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Hickory Horned Devil

I braved the 90+ heat and humidity, and bushwhacked for about three miles through some of my favorite hidden spots today. A primary objective was spending some quality time with my Nikon D7000, which I am still very much learning. So, as I slogged through fens and woodlands, I was especially on the lookout for tiny stuff, as I really wanted to use the 105mm macro. I found lots of suitable subjects, and more on some of those later. But, the following beast was a huge bonus and a macro lens was scarcely necessary!

One of the spots I visited has a grassy parking area, and I wheeled the VW into the shade cast by a handy bitternut hickory. I'm always on the watch for caterpillars, especially the one that follows, so before leaving the car I gave the hickory's foliage a good once-over. Bingo! I think this was Mother Nature's reward for me, for working with the Columbus Dispatch to develop a story that appeared in today's paper on the importance of caterpillars. READ IT HERE.

A dead twig where it didn't look like a dead twig should be. A closer glance revealed movement. My lucky day - a hickory horned devil! This enormous caterpillar is sort of the Holy Grail for caterpillar-seekers, with good reason. They are spectacular.

I backed the car off a few feet, jumped out and started hauling out the camera gear. Even after setting my tripod a few feet away, the devil paid no mind - it just continued slowly browsing the hickory foliage. This monstrosity was probably four inches in length, and is due to get even bigger. I'd say it's in its next to final instar. Horned devils become green in their last larval stage. I was sorely tempted to take it back home with some hickory foliage, and see if I could raise the animal to adulthood. But these sorts of things are better left alone unless you've got some really justifiable reason for collecting.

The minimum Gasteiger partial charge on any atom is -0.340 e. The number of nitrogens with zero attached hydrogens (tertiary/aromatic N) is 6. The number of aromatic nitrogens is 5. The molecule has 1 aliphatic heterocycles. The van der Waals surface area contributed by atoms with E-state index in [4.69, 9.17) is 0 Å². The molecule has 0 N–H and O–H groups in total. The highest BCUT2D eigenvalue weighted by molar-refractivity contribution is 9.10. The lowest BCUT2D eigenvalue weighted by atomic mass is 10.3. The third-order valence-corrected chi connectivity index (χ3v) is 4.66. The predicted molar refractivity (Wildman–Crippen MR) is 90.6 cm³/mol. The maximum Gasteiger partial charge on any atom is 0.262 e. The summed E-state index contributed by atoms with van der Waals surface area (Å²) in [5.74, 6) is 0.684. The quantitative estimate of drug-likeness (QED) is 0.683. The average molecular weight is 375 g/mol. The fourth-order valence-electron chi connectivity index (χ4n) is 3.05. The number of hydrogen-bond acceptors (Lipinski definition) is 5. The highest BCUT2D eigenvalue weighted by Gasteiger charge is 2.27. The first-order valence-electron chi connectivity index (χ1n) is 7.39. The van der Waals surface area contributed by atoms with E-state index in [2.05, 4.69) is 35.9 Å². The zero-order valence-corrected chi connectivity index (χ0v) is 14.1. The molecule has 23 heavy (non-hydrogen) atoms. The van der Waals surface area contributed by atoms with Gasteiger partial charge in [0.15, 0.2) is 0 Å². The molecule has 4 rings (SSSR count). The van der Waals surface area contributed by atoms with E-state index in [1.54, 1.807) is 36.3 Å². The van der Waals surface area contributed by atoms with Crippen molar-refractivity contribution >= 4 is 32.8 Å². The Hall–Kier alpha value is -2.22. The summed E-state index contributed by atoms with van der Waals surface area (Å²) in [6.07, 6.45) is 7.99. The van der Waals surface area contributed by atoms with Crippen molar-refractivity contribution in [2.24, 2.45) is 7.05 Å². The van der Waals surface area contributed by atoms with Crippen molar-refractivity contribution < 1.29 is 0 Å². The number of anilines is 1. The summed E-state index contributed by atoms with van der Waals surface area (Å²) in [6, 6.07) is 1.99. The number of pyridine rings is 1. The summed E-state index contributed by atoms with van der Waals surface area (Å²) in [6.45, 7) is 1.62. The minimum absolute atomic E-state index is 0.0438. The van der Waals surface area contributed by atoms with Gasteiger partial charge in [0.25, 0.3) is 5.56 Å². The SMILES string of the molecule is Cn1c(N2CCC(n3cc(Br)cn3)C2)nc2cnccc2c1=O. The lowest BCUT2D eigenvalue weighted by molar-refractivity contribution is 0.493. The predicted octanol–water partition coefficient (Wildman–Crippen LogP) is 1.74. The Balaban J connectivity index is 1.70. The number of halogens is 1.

At one point, I reached in to adjust a leaf, and that movement caught the caterpillar's attention. It lunged that ferocious looking horned head in my direction with great rapidity, and splayed its horns for full effect. Hickory horned devils are harmless, of course, but if you didn't know what it was, this menacing display would probably cause you to back off. If the caterpillar is threatened by a potential predator such as a songbird or perhaps parasitoid flies or wasps, this act might be enough to save it. Interestingly, a Yellow-billed Cuckoo was calling intermittently close at hand as I made these photos. Cuckoos are MAJOR caterpillar hunters, and that bird probably would have loved this thing.

The tubular glutton still has a piece of hickory leaf in its jaws. Note also the curious handlike "feet" capping the prolegs. Caterpillars are eating machines, and a big hickory horned devil can tear through some serious foliage. As greenery is mowed down and sucked into the front end, the inedible remnants are constantly expelled out the back end. Hickory horned devil frass - poop - pellets can be a centimeter in length. The first one of these that I ever saw was because of its frass. The person I was with with spotted a pile of fresh frass, looked up into the tree, and there was the devil chomping away.

The caterpillar was copiously beset with small branched spines. I think that most or all of these are shed when it molts into the final instar.

Those are some big, powerful legs and the horned devil uses them to tightly clasp twigs. It'd probably have been some work to pry it off there, but such grasping power comes in handy during storms and the attendant threat of being blown from the tree.

If all goes well and this hickory horned devil makes it to adulthood, this is what it will become. A royal walnut moth, Citheronia regalis. That's a suitably apropos scientific epithet, as both the caterpillar and the moth are certainly regal.


Heather said…
Such crazy creatures. We had one in its final instar on our property 3 years ago, so it's a treat for me to see a HHD in this coloration that you show here. I was just comparing your images to those of my final instar HHD, and those spines are definitely more pronounced and branched on your youngster, but they still exist, albeit to a lesser extent, on the final instar. I anxiously await the day that I'll see the Royal Walnut moth in person! -Heather
Troy said…
The HHD is an amazing creature and, yes, certainly regal. Wouldn't it be awesome to watch the the entire life cycle and actually see the Royal Walnut moth emerge. Very cool.
Lilac Haven said…
Nice find. We've never been able to find them out and about. We are raising some larva right now though.

This is the second time I've had the opportunity to obtain some eggs-both time by chance. The larva are so interesting.

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